Don't Even Let It Appear That You Are Being Influenced By Someone
A common scenario that you may encounter:
- "My sister called the attorney to make the appointment for Dad. That sister drove Dad to his meeting. She told the lawyer what Dad wanted his will to say. The will left more to this sister than any other of Dad's children, and my sister was right there in the room when Dad signed everything."
This looks suspicious to all involved. Whether there was some undue influence or not, that set of circumstances doesn't sound too good. So, the suggestion here is not only don't let yourself be persuaded into leaving a bequest to someone when it doesn't feel right but also don't even let it appear that you are being adversely influenced.
Consider Using Trusts
While trusts can be contested almost as easily as it is for someone to question the validity of a will, it may make sense to consider creating one or more different kinds of trust in order to minimize the risk of dispute. Generally speaking, the terms of a trust that you create can remain private so that someone who is excluded from a trust may not be entitled to view the terms of a trust. While your will becomes public record at the courthouse after you pass away, instead of leaving assets outright to someone you suspect will dispute your estate, consider leaving those assets to a trust for the benefit of that person. This way, the potential challenger is not a participant in the estate settlement, only the trustee of that trust for the benefit of the potential challenger is a party to the estate settlement.
Communication Is Key
Proper communication with your future heirs will reveal why you did what you did. When a testy heir understands why you did what you did, they may be less likely to stir the pot. For example,
- Mom creates her estate plan and left 80% to child A and 20% to child B. After Mom dies, child B may contest the will. However, if Mom had communicated with child B and explained that child A needed more money because of a medical condition that she suffers from, then it may allow child B to take a step back and realize what Mom's true wishes were.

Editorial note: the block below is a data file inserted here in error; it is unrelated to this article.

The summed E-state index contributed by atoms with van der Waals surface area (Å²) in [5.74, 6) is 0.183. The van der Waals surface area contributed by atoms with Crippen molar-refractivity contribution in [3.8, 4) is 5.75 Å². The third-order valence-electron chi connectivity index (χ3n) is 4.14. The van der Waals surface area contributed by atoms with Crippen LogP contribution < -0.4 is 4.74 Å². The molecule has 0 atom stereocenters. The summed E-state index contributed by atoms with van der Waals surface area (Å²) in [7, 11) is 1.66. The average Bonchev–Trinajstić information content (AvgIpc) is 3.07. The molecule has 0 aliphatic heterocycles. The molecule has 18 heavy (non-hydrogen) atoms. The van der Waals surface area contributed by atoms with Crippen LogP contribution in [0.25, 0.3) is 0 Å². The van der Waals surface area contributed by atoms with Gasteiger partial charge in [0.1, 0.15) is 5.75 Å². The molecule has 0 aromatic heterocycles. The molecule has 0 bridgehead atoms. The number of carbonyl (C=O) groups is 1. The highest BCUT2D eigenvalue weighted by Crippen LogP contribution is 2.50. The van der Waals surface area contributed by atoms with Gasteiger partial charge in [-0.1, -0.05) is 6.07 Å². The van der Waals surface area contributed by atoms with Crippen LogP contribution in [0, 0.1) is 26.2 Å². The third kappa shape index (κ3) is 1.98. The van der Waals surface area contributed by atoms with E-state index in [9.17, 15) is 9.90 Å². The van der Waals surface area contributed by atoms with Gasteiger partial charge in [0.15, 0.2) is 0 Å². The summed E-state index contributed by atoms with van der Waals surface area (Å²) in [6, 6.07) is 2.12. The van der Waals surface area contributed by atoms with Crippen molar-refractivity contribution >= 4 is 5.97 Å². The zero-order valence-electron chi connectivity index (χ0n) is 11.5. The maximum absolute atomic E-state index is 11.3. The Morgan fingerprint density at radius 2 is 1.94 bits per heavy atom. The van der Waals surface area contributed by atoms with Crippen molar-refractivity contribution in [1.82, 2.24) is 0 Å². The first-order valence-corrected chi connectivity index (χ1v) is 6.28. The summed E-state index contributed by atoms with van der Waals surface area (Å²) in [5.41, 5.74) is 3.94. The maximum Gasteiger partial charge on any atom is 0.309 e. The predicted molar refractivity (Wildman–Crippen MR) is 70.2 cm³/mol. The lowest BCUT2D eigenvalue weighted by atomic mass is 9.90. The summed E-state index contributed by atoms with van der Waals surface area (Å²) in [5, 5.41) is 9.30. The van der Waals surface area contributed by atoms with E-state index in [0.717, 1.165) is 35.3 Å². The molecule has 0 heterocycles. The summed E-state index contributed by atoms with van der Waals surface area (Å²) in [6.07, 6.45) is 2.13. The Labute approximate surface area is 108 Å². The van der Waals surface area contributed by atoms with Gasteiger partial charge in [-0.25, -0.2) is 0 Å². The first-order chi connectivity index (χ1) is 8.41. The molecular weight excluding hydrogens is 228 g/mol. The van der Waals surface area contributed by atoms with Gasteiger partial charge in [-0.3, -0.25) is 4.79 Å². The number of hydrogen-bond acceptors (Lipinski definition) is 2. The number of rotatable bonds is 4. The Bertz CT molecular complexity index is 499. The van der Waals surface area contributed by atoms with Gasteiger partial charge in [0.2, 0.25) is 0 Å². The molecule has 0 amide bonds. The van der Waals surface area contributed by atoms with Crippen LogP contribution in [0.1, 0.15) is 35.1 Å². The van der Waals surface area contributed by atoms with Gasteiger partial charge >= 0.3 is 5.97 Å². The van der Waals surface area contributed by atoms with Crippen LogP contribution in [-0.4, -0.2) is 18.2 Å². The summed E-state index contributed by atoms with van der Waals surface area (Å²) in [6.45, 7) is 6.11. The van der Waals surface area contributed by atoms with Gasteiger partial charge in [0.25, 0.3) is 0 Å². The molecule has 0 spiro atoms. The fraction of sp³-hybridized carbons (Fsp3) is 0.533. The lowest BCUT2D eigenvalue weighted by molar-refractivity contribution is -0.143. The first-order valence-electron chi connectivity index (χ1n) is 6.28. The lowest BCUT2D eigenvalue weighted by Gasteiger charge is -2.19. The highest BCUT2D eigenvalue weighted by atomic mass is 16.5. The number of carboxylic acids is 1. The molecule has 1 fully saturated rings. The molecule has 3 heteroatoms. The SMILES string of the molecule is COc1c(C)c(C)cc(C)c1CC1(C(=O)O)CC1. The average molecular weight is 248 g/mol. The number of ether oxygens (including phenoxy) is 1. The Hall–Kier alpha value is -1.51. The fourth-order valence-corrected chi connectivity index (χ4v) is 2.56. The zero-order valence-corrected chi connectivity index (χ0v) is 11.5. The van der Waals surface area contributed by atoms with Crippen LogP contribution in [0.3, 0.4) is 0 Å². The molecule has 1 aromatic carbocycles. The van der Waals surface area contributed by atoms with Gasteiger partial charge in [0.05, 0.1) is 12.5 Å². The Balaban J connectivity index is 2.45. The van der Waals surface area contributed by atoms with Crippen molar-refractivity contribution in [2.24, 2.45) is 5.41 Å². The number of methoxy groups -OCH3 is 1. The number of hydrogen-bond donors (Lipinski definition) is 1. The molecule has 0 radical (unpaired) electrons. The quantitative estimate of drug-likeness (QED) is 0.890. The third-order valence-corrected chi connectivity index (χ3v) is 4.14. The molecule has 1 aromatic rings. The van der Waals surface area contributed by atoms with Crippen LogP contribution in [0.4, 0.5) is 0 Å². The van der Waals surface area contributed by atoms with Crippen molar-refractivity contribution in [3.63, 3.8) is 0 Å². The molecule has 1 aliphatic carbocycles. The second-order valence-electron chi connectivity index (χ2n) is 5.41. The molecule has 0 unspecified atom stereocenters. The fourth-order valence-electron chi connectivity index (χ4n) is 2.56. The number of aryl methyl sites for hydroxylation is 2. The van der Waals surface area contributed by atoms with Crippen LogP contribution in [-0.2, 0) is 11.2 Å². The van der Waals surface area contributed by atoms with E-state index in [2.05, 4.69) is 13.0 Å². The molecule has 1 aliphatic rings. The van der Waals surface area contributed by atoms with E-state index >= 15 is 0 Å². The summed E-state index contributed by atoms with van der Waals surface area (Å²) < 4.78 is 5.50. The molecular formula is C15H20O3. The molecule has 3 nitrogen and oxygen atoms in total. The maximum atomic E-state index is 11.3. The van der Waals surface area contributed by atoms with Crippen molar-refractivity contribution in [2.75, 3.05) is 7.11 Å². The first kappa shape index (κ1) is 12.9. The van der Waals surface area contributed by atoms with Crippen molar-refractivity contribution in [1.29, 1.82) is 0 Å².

- Dad creates his estate plan and left an additional $50,000 to child C. But prior to his death, Dad explained to child A, child B, and child C, that child C has been taking care of Dad recently and has been using some of child C's own money to help Dad and this extra money is essentially a reimbursement for child C's assistance. It may leave child A and child B feeling a little guilty that they didn't step in to help Dad, but it will also allow them to understand the reasons for Dad's distribution.
If you create an estate plan, you aren't required for it to equally distribute your estate to your children. You can have unequal distributions or you can create some other system for distributing your estate. Without an estate plan, the law of your state will lay out how your estate will be distributed (and that may not be a distribution you'd be comfortable with).
Do You Need an Estate Plan?
If you don't already have an estate plan, or if you have one that needs to be updated, let's schedule a Legal Strategy Session online or by calling my Edina, Minnesota office at (612) 294-6982 or my New York City office at (646) 847-3560. My office will be happy to find a convenient time for us to have a phone call to review the best options and next steps for you to work with an estate planning attorney to get your estate plan prepared.